In Part 1 of today’s post, I talked about the consensus that public sector procurement is a critical tool in driving socioeconomic benefit.
Referencing a number of articles by industry experts, it is clear that there is a universal acknowledgement that we have to do more in terms of leveraging public coffers in critical areas including living wage increases, SME engagement and the stimulation of industrial regional benefits.
Unfortunately, the problems with realizing these worthy goals in not in the desire, but the execution. Specifically, and has Ian Burdon concluded in his post, the blind adherence to following process with little or no regard to outcomes is at the heart of the problem.
I would tend to agree.
Back in July 2010 I wrote a post titled “Procurement ombudsman says Federal buying policy unwittingly helping to create monopolies.” It was an interesting piece on many levels as it uncovered what I believe are the key problem areas that not only impact socioeconomic procurement outcomes but – at least at the time – public sector purchasing in general.
In the 2010 post, I had made reference to an e-mail I received from then Executive Director, Chief Information Officer, Treasury Board of Canada, Secretariat Bob Mornan, telling me that everything I was saying, including my questions surrounding the award of a major contract to a vendor in which their promised savings could never be achieved, may very well be true but what was important is that the government followed bid procedures. (Editor’s Note: inevitably and as expected this project collapsed under the weight of unrealistic and unrealizable expectations. You can read more about it in my post “A stroll down the Way Forward memory lane . . . good thing I have the movie rights!“)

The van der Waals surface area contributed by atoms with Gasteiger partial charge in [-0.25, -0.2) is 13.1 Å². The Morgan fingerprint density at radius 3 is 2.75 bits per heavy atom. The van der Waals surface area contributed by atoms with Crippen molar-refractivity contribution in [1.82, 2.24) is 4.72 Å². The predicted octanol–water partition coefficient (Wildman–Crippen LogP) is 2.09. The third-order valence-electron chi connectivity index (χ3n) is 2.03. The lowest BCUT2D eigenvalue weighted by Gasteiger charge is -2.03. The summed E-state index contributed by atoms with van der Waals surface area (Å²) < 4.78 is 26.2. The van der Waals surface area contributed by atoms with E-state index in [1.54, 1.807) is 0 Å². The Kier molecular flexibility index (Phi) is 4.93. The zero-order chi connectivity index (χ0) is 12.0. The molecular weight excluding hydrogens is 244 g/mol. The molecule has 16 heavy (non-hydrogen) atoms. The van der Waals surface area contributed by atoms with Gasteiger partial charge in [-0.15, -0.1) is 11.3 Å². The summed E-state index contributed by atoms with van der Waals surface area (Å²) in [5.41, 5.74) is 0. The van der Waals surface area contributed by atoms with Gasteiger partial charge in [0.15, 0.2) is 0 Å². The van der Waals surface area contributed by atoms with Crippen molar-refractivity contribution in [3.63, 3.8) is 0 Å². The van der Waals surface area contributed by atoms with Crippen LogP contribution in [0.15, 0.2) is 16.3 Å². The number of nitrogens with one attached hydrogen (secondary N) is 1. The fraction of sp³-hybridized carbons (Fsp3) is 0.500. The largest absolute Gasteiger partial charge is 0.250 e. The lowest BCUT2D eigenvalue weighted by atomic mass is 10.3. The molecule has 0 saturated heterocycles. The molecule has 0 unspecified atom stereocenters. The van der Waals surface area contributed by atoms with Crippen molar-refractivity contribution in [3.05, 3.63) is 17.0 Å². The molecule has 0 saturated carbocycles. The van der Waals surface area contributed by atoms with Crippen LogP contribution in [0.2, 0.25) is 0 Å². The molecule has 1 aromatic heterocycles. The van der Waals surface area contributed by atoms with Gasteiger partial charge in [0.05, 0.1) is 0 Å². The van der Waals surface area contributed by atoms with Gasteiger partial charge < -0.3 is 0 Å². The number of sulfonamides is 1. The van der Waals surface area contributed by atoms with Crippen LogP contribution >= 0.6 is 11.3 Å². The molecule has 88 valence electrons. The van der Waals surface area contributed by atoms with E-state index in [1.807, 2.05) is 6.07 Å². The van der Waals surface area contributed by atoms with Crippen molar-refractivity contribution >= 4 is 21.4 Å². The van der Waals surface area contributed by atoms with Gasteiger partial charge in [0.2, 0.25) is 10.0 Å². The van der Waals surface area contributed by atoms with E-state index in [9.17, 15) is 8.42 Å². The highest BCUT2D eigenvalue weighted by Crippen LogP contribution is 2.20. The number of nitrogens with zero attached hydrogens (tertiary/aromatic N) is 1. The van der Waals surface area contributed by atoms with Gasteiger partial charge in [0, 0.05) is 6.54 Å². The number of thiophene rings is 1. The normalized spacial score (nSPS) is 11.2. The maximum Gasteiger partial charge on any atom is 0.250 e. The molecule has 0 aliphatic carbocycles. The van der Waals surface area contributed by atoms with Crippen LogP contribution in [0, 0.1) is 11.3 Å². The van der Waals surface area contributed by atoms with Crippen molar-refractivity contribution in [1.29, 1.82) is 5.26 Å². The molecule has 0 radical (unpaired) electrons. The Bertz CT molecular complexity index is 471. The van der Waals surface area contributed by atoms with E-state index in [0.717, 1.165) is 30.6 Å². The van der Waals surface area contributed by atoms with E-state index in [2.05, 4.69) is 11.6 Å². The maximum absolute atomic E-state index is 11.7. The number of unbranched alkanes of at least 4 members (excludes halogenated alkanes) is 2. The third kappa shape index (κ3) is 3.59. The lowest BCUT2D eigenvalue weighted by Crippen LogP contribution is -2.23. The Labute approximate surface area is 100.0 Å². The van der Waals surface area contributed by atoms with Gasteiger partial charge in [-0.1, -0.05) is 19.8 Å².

Procedures, or in the case of the Burdon article “process,” clearly trumped productive and beneficial outcome in the above instance. The question is why?
Perhaps the insight a Procter & Gamble senior executive shared with me following a seminar I had given a few years ago provides an important clue. Basically they expressed the belief that “unlike the public sector, when you make a mistake in the private sector you are not likely to end up on the front page of the local newspaper.”
Fair enough, but while wanting to avoid the scrutiny associated with a public misstep may be understandable, the consequences of what I will call the “belt with suspenders” mindset has its own negative consequences.
On August 11th, 2011 I wrote the following in a post titled “Losing Vendor Litigation (Part 4): Belt with suspenders purchasing;”
“The perpetuation of this flawed view through the cross-pollination process that saw senior executives make the move to high ranking government positions has proven to be toxic to the public sector. This is due to the fact that it has undermined the kind of proactive, creative thinking that is necessary to maintaining a dynamically effective tendering process that adapts to the way in which the real-world actually operates relative to achieving a best value outcome.”
In short, when you operate under a fear of negative repercussion for any failings whatever the reason, you are bound to place greater emphasis on dotting your “I’s” and crossing your “T’s” as opposed to focusing solely on the best outcome.
It is to be certain a vicious cycle reminiscent of Jim Collins’ Good To Great Doom Loop.
This raises another interesting question . . . how do you break the cycle so that best outcomes become the sole focus of a procurement process?
When you answer this question, you will then unlock the tremendous promise that public sector procurement can provide in terms of socioeconomic impact.